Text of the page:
Mount Sinai. The Mount Sinai Medical Center’s Skolnick Surgical Tower and ED is a project I’m really proud to have worked on. Sitting on the Miami Beach, FL coast, it’s designed to reflect the culture and vibrancy of that region. It’s uniquely shaped, visually stunning, and impactful for the community.
It’s also a great example of integrating landscape and architecture. The design makes the most of the coastal views, and blue interiors inside reflect the water outside. One of my favorite aspects of the project is these berms positioned outside the building. The berms help us obscure the views of a necessary parking space we needed to have on the site, and they’ve also become spaces for socialization and respite. When the sun isn’t full-on, families and staff sit there to talk, relax, or take a phone call. There’s a privacy, an intimacy, a wonder to the space that wouldn’t exist without them.
NEXT. I served on CannonDesign’s NEXT Council from 2016 – 2018. When I describe it to people outside our company, I say it’s like a junior advisory board for the executive leadership of the company – part think tank, part emerging leaders group.
I’ll be honest, initially I was extremely skeptical of joining. It just didn’t seem like something I’d be interested in. But, Allison Mendez in our office kept pushing me to apply, so I did, and I’m glad I took her advice. I’ve always believed you shouldn’t complain until you’ve exhausted every avenue to affect the change you want to see – joining NEXT seemed like a logical extension of that motto. I gained a lot of perspective from that experience that has impacted my development. I’d encourage anyone (skeptic or not, but especially skeptics) to apply to NEXT Council. I think those are exactly the sort of people any think tank needs to function best.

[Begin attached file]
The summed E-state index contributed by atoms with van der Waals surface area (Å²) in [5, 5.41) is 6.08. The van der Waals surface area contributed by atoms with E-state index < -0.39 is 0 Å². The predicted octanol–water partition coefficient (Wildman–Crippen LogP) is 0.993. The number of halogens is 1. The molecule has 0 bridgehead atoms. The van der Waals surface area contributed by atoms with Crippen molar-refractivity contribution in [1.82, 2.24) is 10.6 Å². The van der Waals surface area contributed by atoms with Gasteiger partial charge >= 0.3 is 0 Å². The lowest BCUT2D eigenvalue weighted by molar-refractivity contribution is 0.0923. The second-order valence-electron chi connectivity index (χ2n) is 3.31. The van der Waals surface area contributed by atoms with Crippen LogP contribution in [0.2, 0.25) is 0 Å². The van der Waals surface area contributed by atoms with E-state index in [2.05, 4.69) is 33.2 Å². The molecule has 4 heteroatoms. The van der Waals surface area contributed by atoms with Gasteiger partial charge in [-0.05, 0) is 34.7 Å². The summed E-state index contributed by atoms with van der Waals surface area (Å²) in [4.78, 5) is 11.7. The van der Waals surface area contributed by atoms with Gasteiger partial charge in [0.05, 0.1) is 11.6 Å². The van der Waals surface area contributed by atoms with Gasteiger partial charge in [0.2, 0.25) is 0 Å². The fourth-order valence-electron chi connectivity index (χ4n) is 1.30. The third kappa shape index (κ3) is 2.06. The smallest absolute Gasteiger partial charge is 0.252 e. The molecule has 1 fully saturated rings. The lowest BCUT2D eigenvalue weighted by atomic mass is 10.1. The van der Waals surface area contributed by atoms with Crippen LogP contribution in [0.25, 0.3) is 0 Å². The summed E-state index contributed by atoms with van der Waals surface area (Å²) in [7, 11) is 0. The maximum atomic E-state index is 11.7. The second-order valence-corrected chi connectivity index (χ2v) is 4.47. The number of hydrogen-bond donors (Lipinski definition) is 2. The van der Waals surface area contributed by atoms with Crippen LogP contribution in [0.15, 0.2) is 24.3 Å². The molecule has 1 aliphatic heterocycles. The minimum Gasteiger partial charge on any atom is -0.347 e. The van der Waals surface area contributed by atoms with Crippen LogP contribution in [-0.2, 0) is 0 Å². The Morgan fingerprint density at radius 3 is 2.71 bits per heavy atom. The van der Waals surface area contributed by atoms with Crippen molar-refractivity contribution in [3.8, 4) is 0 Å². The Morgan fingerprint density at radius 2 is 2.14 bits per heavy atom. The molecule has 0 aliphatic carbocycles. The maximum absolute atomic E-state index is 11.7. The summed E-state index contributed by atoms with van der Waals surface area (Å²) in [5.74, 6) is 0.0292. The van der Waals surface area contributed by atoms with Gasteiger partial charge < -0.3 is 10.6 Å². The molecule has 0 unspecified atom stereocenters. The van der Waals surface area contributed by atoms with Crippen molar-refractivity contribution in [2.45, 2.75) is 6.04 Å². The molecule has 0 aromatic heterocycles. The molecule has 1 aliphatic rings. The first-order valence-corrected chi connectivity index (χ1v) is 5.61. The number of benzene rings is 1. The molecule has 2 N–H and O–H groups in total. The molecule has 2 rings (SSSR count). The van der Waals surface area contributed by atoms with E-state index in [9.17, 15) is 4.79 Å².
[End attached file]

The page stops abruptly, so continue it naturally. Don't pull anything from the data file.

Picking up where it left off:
O’Reilly. The Missouri State O’Reilly Clinical Health Sciences Center is another key project in my career. The whole building is planned around this central plaza that then feeds into essentially a street ascending the entire building. It’s another example of creating a building with urban design concepts. Students from all disciplines come here to study, work, research. We don’t often create buildings with as much “free space” where people can come together to share ideas and connect as we did with this building. The multitude of disciplines, the cross-pollination of ideas – it’s been a huge success.
Purpose. Family is the main reason I returned to St. Louis, but I also wanted to do more meaningful work. A lot of the projects I touched in San Francisco were residential, sometimes second homes or vacation homes – isolated projects that didn’t seem to impact anyone outside of the family or person we designed them for. And that was fine for a time – I was able to learn a lot through that experience, but…I just wanted my career to have a larger impact on the communities where they were located– to design projects that had a greater purpose.
I always say St. Louis is a cake that isn’t fully baked yet. You can still really invest here and change communities with relatively little capital. It’s much easier to feel relevant here, to change lives via design. I think it’s a great town for an architect to live in.
Quit. Not many people know this, but I actually interviewed to work at CannonDesign in 2008. I didn’t get the job, and I ultimately went to San Francisco. Five years later, when I was ready to come back home, things worked out perfectly. Keep doing what you love and the pieces fall in place. Don’t quit on your dreams as they say.